Tourism is not just about bringing visitors to our islands, but more about getting those persons to spend much needed foreign exchange in our islands to improve the living standards of our OECS people. So it makes practical sense to offer tourists a wide variety of revenue generating activities that will entice them to not only visit but to spend. Our aim is for Tourism to be seen as a means to end and not just an end in itself. So, the focus is not just about bringing tourists but ensuring that we use tourism as a means to achieve our social and economic goals – eradication of poverty, reduction in employment and also attitudinally to see tourism as a means of “bringing the cultures of the world to our people” – developing an understanding of the what being global means even when you have not moved beyond the local. Tourism has an important contribution to make to global understanding at a people to people level.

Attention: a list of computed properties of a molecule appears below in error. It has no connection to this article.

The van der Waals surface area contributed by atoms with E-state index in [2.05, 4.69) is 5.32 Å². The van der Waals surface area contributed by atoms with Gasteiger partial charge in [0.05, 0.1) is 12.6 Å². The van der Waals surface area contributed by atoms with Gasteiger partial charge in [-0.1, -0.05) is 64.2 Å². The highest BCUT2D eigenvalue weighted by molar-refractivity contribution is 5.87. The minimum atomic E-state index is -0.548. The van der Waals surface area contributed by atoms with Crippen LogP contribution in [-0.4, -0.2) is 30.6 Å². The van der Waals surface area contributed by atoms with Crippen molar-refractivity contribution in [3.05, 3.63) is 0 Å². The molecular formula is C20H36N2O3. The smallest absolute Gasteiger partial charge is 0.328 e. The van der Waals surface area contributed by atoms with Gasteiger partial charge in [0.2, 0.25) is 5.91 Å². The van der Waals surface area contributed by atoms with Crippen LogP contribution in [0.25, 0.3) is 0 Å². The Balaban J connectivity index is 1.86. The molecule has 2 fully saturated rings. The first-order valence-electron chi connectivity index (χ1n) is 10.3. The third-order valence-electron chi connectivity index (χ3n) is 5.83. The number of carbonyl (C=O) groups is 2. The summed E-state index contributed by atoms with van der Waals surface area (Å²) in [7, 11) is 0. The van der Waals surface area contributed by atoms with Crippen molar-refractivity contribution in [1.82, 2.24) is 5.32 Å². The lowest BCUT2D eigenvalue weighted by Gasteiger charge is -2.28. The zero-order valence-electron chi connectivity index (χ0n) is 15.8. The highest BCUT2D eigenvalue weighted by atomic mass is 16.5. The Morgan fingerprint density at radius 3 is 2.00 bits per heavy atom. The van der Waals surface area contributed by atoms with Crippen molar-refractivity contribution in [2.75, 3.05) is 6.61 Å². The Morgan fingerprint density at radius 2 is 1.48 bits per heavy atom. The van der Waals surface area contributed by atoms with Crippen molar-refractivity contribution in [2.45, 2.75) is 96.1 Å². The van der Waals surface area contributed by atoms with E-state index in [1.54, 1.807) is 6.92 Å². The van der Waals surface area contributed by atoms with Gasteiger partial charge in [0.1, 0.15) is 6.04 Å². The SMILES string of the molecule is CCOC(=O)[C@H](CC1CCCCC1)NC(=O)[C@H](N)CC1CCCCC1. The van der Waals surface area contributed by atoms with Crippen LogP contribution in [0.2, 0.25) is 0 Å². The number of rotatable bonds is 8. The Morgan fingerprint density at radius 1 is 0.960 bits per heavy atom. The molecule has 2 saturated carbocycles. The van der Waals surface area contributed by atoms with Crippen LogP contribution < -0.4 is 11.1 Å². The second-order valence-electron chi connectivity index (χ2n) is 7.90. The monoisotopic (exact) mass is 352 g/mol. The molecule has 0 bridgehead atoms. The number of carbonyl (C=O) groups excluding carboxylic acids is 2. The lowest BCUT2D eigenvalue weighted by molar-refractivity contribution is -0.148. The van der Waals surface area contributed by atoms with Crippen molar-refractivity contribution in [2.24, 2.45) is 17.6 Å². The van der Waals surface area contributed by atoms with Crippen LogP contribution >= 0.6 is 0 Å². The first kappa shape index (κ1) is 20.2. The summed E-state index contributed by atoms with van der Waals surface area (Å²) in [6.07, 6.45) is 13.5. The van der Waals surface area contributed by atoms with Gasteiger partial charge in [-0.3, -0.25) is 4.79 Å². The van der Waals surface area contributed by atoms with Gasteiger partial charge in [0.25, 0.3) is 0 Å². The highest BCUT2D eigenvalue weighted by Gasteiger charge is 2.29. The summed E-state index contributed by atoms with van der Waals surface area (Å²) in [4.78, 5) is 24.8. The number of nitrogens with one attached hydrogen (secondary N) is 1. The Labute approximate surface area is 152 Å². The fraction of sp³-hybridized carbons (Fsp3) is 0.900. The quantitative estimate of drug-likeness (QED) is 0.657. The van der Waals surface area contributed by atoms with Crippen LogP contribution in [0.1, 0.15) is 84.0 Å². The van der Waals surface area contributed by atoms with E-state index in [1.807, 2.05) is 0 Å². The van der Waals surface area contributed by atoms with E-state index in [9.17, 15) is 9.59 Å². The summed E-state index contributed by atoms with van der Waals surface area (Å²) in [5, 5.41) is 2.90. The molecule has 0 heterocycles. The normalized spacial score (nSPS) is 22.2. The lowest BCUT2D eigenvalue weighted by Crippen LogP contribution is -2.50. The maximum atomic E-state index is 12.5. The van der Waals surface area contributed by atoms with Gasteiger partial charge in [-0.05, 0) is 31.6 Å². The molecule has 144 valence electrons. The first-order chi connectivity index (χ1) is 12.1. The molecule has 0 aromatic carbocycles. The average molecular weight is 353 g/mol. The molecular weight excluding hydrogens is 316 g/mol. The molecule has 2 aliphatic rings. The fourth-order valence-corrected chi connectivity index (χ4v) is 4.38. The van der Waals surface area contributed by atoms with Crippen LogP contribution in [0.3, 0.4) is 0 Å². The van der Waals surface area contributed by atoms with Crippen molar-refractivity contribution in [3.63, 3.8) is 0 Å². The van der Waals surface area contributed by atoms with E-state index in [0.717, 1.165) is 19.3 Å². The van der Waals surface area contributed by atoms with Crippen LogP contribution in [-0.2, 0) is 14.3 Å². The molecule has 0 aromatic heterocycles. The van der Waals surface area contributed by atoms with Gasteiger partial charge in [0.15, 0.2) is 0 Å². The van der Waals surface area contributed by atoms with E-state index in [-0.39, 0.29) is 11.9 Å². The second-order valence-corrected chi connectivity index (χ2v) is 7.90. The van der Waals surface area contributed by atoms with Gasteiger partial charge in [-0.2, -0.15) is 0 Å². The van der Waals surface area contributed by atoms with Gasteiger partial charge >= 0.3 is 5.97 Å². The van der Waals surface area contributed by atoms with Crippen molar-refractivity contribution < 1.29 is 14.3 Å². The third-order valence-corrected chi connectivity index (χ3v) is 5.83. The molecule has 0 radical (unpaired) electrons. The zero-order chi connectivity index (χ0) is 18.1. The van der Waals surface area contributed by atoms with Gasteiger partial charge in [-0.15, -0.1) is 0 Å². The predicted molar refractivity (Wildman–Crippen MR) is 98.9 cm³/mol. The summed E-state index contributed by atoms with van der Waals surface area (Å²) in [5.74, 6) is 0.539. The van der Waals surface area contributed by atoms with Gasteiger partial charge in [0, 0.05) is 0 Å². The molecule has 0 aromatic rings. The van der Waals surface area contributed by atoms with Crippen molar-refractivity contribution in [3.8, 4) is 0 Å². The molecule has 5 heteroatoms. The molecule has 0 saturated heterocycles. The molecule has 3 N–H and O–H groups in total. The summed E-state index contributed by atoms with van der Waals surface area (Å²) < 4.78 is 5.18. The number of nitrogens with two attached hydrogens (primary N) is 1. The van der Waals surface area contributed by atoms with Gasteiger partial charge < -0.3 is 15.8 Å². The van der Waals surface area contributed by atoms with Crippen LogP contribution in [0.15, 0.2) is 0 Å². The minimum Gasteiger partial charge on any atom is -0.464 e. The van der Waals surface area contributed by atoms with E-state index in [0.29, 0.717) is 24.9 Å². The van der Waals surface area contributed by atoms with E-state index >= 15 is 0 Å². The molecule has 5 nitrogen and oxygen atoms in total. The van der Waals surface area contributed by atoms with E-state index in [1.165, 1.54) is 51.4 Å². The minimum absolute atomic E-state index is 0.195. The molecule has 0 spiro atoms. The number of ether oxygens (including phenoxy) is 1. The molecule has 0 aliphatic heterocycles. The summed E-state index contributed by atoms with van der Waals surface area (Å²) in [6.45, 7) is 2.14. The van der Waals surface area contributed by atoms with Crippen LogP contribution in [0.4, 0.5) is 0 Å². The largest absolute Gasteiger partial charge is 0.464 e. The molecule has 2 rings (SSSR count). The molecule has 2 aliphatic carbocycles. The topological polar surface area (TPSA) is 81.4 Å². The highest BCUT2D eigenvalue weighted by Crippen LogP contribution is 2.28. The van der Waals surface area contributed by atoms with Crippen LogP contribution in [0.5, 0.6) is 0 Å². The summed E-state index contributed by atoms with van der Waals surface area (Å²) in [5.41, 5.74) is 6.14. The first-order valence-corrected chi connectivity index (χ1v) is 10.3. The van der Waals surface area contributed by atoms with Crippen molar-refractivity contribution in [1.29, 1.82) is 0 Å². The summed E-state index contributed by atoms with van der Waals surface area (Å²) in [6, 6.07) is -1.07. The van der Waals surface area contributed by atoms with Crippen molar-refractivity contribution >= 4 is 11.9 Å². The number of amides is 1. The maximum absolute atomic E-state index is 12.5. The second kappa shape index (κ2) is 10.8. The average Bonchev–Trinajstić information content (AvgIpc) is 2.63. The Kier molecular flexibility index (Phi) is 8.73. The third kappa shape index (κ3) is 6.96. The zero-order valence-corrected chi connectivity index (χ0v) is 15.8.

Too much of our limited budgets are thrown into marketing when in many instances we cannot even clearly define and differentiate the product we are selling. Given the price sensitivity of the market we must give tourists a compelling reason to choose our islands over other similar warm weather destinations. Visitors are seeking value for money, with a heightened desire to engage in authentic, enriching experiences.

We are also in the process of developing a Sustainable Tourism Programme; and partnering with the Sustainable Destinations Alliance of the Americas (SDAA) programme. The SDAA promoted an integrated approach to destination stewardship with a view to reducing the vulnerability of destinations. The programme is focused on building local capacity and destination competitiveness, which includes the implementation of an extensive Destination Stewardship toolkit in each destination.